Multiplier Effects and Compensation Mechanisms for Inclusion in Health Economic Evaluation: A Systematic Review

Marieke Krol, Nikkie Hosseinnia, Werner Brouwer, Leona Hakkaart van Roijen*

*Corresponding author for this work

Research output: Contribution to journalReview articleAcademicpeer-review

1 Citation (Scopus)
7 Downloads (Pure)

Abstract

Background: Compensation mechanisms and multiplier effects may affect productivity losses due to illness, disability, or premature death of individuals. Hence, they are important in estimating productivity losses and productivity costs in the context of economic evaluations of health interventions. This paper presents a systematic literature review of papers focusing on compensation mechanisms and multiplier effects, as well as whether and how they are included in health economic evaluations. Methods: The systematic literature search was performed covering EconLit and PubMed. A data-extraction form was developed focusing on compensation mechanisms and multiplier effects. Results: A total of 26 studies were included. Of these, 15 were empirical studies, three studies were methodological studies, two studies combined methodological research with empirical research, four were critical reviews, one study was a critical review combined with methodological research, and one study was a cost–benefit analysis. No uniform definition of compensation mechanisms and multiplier effects was identified. The terminology used to describe compensation mechanisms and multiplier effects varied as well. While the included studies suggest that both multipliers as well as compensation mechanisms substantially impact productivity cost estimates, the available evidence is scarce. Moreover, the generalizability as well as validity of assumptions underlying the calculations are unclear. Available measurement methods for compensation mechanisms and multiplier effects differ in approaches and are hardly validated. Conclusion: While our review suggests that compensation mechanisms and multiplier effects may have a significant impact on productivity losses and costs, much remains unclear about their features, valid measurement, and correct valuation. This hampers their current inclusion in economic evaluation, and therefore, more research into both phenomena remains warranted.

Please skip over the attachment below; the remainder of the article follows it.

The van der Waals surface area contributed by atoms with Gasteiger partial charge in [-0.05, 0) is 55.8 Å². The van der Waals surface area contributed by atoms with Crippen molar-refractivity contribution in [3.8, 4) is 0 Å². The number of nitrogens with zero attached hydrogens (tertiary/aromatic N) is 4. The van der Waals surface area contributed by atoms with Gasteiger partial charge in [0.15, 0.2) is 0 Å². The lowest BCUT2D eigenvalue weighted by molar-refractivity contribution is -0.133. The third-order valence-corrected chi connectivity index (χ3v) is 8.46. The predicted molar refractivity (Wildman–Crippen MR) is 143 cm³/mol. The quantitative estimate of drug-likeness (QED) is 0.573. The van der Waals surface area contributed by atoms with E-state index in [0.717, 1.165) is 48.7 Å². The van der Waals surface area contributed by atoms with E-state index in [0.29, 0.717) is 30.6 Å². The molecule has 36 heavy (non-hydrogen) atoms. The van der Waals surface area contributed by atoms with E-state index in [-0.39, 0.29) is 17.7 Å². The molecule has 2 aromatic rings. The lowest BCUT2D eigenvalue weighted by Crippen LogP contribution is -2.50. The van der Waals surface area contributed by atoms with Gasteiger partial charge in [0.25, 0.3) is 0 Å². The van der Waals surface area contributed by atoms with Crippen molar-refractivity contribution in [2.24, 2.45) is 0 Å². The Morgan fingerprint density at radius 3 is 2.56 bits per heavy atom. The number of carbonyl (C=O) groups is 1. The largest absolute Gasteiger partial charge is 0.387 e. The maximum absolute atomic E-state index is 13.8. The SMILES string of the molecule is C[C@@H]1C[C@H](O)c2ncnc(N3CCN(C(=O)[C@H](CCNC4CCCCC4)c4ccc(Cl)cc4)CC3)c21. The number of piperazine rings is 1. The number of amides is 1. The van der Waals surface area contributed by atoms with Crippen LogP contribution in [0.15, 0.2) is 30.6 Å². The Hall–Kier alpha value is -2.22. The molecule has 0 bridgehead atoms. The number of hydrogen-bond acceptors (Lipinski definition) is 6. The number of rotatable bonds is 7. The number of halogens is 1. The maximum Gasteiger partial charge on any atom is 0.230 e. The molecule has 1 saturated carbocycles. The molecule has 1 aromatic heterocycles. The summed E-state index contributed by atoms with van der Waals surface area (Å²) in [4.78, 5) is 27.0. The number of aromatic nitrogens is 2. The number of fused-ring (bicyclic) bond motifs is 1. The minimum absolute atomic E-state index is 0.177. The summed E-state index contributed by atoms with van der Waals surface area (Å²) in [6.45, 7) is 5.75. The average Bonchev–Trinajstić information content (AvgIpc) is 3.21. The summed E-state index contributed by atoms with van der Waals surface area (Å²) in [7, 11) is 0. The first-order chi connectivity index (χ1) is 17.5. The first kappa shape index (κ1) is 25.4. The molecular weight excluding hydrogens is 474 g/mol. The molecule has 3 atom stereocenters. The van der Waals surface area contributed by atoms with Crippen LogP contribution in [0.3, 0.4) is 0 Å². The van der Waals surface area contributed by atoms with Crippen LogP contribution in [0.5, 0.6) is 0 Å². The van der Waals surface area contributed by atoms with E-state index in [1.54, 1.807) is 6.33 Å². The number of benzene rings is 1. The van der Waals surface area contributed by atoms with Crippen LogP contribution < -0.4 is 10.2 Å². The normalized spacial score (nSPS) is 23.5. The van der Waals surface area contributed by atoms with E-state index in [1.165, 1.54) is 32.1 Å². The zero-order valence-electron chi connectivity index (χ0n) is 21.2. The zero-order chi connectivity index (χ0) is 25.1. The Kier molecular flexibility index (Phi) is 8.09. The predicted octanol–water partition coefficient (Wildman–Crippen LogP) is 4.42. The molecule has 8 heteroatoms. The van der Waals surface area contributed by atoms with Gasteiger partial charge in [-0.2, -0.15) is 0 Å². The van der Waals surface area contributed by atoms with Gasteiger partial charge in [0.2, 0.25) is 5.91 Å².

Original languageEnglish
Article number41
Pages (from-to)1031-1050
Number of pages20
JournalPharmacoEconomics
Volume41
Issue number9
Early online date17 Aug 2023
DOIs
Publication statusPublished - Sept 2023

Bibliographical note

Publisher Copyright: © 2023, The Author(s).

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